NASHVILLE (BP) — Alex Himaya contends that more Christians need to lose their religion.
It’s not that Himaya, pastor of theCHURCH.at in Tulsa, wants them to give up their faith. But in his new book “Jesus Hates Religion — Finding Grace in a Works-Driven Culture,” he says too much religion is bad for your soul.
Religion, he says, is about somehow trying to impress God with your actions. Faith is a response to what God has already done for people in Jesus.
“We look at the distance between us and God and think we can somehow make that up,” Himaya says. “That’s religion.”
Himaya’s book, released May 1 by B&H Publishing, began as a sermon series in 2009. Jesus Hates Religion is a combination of stories and reflections on Scripture, plus comments from people who heard the original sermon series.
Himaya admits it’s tricky for a pastor to criticize religion. But he doesn’t mince words.
“Religion is poison,” he wrote, “because it kills every opportunity you will ever have to experience genuine intimacy with God.”
As a pastor, Himaya says he wants people to develop spiritual habits — like reading the Bible, prayer and serving others — that help grow their faith.
But he says many people, both inside the church and outside, see those habits as some kind of scorecard. Some may think if a person earns enough spiritual points God will bless them. But that kind of thinking, Himaya says, undermines the Gospel.
“It almost turns faith into a transaction, where God’s favor is for sale,” Himaya says.
The book has two main audiences. Himaya says he wants those outside the church to get a clear picture of God’s grace. He also wants to reach Christians who may have gotten off track.
“There’s this idea that after I am saved, after I accept Christ as my Lord and Savior, from that point on, it is up to me. It’s about what I can do for God,” he says. “That’s as silly as saying I am saved by my works.”
In other words: there’s a difference between working out your salvation, which is a response to God’s grace, and working for your salvation.
Himaya uses the parable of the prodigal son to make his point. He focuses on the older brother who was angered after his father welcomed his wayward younger brother home.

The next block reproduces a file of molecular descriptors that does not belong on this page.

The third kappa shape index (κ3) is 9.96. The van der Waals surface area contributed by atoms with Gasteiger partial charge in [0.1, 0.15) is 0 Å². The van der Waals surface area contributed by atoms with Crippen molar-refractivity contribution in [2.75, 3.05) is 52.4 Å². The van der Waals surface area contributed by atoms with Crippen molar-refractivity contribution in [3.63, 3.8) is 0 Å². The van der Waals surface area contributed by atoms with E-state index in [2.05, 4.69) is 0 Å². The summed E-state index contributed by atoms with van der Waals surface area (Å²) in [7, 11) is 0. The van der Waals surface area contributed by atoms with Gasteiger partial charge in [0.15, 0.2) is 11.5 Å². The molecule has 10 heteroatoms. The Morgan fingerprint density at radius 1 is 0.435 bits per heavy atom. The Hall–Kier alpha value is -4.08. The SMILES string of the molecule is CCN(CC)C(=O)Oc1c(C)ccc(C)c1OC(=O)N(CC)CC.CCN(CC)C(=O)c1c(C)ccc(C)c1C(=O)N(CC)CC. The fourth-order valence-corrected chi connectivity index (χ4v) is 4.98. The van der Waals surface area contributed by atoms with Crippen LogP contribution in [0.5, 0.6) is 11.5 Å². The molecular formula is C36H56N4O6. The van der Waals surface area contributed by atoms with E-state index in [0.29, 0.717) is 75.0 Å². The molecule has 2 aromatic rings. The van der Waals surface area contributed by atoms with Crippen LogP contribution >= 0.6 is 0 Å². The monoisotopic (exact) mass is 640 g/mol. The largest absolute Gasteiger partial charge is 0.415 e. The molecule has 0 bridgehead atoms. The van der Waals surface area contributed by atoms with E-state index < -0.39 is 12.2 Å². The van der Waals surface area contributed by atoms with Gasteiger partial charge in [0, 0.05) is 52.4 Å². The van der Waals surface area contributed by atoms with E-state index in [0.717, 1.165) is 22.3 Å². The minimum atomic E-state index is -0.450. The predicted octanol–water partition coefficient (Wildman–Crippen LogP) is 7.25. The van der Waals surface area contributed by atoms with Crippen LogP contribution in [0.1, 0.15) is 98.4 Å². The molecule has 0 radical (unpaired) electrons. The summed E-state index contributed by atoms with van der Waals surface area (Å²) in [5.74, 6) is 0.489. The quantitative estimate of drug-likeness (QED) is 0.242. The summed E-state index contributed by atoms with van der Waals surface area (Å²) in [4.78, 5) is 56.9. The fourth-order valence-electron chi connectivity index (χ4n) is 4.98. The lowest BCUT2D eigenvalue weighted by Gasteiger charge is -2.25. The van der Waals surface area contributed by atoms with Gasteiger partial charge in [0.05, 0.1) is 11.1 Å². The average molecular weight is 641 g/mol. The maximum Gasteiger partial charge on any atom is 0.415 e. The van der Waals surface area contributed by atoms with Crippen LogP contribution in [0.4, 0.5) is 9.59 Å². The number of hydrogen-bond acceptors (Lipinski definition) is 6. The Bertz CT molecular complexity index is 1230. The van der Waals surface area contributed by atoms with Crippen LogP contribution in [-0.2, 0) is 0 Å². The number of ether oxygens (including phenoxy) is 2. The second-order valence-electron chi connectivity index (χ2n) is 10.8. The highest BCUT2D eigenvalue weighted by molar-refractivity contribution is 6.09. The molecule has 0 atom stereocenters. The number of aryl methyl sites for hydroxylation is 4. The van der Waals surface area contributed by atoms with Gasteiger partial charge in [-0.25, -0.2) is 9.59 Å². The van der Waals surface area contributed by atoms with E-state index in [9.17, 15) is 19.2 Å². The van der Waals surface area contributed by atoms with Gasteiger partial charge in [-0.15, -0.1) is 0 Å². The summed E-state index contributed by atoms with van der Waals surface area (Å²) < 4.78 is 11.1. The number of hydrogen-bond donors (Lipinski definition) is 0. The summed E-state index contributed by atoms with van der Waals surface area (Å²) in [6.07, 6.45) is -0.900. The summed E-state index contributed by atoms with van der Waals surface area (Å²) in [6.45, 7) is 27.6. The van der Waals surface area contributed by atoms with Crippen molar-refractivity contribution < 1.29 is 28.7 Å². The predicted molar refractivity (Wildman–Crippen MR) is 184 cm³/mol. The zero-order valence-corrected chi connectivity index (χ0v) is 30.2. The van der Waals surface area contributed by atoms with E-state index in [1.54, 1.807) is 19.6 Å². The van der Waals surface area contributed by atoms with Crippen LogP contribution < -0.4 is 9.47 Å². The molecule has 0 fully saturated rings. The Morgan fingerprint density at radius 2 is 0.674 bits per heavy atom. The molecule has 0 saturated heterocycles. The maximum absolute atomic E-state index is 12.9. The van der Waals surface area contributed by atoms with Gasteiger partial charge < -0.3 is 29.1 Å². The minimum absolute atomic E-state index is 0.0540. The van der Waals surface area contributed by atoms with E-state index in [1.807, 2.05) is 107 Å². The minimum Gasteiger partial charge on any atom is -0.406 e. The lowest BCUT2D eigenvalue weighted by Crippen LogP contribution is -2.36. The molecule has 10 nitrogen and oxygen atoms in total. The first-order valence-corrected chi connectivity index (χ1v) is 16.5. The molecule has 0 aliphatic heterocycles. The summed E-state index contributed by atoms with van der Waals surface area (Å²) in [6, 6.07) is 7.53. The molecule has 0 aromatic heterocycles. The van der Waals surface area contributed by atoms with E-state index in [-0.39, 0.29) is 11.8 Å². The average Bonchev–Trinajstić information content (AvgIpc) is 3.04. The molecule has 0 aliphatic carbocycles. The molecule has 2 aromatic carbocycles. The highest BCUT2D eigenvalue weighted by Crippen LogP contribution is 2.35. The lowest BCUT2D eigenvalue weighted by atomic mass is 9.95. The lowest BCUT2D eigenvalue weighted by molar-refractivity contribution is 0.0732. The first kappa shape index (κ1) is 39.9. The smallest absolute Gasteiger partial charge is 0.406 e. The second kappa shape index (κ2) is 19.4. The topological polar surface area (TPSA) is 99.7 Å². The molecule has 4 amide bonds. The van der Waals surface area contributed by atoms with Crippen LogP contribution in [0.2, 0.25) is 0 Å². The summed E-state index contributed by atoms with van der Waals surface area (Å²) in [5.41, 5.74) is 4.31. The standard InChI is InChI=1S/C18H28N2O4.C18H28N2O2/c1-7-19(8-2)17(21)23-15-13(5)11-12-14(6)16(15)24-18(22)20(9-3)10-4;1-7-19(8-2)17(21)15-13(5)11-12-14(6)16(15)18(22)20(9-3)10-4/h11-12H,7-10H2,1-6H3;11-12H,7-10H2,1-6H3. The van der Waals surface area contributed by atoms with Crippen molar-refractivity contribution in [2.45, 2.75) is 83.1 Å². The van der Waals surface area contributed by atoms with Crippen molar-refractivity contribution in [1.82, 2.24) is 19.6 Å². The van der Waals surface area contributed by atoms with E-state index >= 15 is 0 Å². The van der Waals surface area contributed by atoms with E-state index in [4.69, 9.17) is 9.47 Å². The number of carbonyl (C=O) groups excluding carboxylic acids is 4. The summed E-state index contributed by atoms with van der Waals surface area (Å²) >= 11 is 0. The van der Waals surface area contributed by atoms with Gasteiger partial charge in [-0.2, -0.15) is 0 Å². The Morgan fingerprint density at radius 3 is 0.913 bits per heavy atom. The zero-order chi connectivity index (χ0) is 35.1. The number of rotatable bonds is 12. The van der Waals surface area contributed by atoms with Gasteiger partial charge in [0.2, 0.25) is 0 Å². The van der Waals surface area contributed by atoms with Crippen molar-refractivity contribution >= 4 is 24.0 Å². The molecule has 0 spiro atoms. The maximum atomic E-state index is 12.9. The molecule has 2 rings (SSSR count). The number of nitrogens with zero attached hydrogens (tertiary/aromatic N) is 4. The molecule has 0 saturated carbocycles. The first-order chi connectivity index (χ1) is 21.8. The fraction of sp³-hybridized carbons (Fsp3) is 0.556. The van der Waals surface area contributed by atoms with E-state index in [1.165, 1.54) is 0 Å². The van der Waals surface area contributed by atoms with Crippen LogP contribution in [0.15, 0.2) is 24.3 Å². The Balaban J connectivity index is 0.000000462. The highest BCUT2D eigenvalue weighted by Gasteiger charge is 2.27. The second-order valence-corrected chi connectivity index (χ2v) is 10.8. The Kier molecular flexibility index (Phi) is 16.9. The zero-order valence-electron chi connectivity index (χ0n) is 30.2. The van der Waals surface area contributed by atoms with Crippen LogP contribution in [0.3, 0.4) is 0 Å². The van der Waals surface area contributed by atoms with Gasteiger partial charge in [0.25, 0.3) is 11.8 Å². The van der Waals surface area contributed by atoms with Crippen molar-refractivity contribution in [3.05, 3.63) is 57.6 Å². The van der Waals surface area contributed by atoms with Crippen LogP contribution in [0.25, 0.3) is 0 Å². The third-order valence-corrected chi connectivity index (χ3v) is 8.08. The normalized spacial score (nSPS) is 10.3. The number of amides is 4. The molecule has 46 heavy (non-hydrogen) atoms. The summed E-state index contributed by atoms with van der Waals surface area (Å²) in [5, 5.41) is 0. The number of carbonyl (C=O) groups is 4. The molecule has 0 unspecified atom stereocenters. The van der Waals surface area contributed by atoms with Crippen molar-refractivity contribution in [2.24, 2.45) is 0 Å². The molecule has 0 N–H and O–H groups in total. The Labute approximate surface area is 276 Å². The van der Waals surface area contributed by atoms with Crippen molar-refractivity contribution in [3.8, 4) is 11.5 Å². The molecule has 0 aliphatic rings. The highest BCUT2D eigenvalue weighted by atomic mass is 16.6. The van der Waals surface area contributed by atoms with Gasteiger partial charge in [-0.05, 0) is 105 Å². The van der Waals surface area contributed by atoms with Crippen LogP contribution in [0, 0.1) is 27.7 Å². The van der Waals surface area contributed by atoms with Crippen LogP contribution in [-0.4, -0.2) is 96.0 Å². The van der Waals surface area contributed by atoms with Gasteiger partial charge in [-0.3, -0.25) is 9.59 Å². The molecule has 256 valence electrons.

The older brother was self-righteous, Himaya says, and felt bitter and unappreciated by his father. So he sulked outside, rather than celebrating his brother’s return.
“Jesus’ message is clear,” Himaya wrote. “Our acts of self-righteousness can actually be more damaging and unfruitful than acts of unrighteousness. Why? Because the unrighteous man knows he needs help; but the self-righteous man doesn’t acknowledge that he needs help.”
Now that he’s written about bad religion, Himaya is considering doing a follow-up book about good religion, based on the book of James.
In recent years, his congregation of about 6,000 people has become involved in ministry to widows and orphans. In addition to their three other children, Himaya and his wife Meredith have an adopted daughter from Ethiopia.
He says not long after finishing the sermon series on how Jesus hates religion, someone asked him why he never preached about widows and orphans. After all, the book of James says good religion involves caring for widows and orphans.
“I reread the Bible and marked every time God talked about the widows and orphans,” Himaya says.
That led his church to become involved in orphan care, adoption and foster care, and to help other churches do the same.
“So maybe I’ll write a book about getting religion right,” he says.
For now, he began preaching an updated version of the Jesus Hates Religion series this year on Easter. The church has created new small group materials and videos to go along with the series, all of which will be available free online.
“We’d be happy to share that with anyone,” he says.
Jesus Hates Religion is available from LifeWay stores and LifeWay.com. Himaya is also author of the Bible Studies for Life study Overcome: Living Beyond Your Circumstances.
Bob Smietana is a writer for LifeWay Christian Resources. Get Baptist Press headlines and breaking news on Twitter (@BaptistPress), Facebook (Facebook.com/BaptistPress) and in your email (baptistpress.com/SubscribeBP.asp).